It’s that man again

I can’t resist linking to one of the best interviews with Michael O’Leary I’ve read. With the normally voluble and equally opinionated ex-Telegraph edtior Dominic Lawson, for once almost shut down by his interviewee. O’Leary’s latest riff is that he might be interested in taking over one of the South East airports BAA is likely to be forced to divest. Here, he grabs the zeitgeist:

“It would be very hard not to improve any of the London airports. We’d staff security queues properly, and passport controls – which are a joke at the moment. We have people being delayed one or two hours just to get back into their own country..

Q. But there’s still the long wait for security checks, even if you don’t put any luggage in the aircraft hold, isn’t there?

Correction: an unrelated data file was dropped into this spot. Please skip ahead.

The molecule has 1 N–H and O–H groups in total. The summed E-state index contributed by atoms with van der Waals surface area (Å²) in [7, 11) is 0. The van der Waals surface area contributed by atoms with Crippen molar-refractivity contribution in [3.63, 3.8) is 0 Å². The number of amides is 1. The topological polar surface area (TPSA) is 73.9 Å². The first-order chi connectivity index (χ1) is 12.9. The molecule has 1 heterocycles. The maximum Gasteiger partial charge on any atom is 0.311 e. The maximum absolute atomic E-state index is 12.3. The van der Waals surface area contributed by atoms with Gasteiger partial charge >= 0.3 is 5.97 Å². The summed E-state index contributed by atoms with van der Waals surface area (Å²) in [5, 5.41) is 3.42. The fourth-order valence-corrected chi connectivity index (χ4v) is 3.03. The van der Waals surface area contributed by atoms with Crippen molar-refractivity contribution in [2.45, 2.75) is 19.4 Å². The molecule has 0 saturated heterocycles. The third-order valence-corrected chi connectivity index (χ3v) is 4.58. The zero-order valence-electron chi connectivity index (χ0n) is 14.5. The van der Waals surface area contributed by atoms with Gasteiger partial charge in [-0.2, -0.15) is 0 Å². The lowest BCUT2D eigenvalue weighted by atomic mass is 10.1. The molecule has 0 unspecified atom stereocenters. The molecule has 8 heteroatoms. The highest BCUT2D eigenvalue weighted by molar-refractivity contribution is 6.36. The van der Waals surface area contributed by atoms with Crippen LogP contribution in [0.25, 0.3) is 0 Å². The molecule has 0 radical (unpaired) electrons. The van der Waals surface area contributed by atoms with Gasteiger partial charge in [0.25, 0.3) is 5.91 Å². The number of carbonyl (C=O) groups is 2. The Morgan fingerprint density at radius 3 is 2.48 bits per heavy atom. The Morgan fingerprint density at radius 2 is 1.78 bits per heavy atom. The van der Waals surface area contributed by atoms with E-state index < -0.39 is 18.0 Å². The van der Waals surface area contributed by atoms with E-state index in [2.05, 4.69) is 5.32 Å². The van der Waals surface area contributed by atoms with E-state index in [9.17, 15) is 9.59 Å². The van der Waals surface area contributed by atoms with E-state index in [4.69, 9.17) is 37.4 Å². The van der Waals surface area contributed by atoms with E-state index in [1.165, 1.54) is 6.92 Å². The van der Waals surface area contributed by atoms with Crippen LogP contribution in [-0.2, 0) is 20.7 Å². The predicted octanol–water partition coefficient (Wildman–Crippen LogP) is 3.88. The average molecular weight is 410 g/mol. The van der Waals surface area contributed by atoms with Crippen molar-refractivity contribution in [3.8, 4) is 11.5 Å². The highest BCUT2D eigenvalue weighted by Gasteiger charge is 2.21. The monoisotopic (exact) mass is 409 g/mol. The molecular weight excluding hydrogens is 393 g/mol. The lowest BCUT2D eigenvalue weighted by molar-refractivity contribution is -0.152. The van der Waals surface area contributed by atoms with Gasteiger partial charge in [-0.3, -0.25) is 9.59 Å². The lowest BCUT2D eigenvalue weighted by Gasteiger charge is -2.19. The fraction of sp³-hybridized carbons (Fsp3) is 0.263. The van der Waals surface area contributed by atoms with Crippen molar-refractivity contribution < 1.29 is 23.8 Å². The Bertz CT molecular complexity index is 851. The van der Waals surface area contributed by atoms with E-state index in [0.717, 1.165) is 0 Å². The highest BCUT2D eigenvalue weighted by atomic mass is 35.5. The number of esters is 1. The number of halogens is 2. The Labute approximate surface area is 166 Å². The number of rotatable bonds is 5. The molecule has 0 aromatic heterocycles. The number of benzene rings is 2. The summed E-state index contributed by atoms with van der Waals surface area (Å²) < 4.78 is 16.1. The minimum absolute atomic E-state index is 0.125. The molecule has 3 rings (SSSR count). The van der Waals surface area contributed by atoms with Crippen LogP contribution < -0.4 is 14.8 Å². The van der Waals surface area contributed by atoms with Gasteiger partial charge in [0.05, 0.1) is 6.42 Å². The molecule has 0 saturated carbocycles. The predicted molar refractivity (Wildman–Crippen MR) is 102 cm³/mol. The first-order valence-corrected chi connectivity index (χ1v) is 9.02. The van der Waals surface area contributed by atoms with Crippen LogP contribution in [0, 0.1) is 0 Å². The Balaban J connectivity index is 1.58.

A.”Yes, but that is not the airports’ fault. That’s the noddies in the Home Office because they decided they’d got some incredible intelligence that lipstick was the new weapon of mass destruction: that Osama bin Laden had spent years in a cave in Pakistan developing a range of lipsticks unknown to Estée Lauder or anyone else, which were clearly the new weapons of mass destruction

Being one of thousands queued up recently for half an hour at 6.30 in the morning at the new nightmare security check lay-out at Terminal 1, I give two cheers for O’Leary – not that he can do anything about Heathrow or is ever likely to. Like everybody else, I was ordered curtly to “stand on the white line” while a tall, Dr Who stick insect peered at me.
“This is the new biometric scanner but you haven’t told me about it ” I complained.
The official at least had to good grace to apologise.

  • Comrade Stalin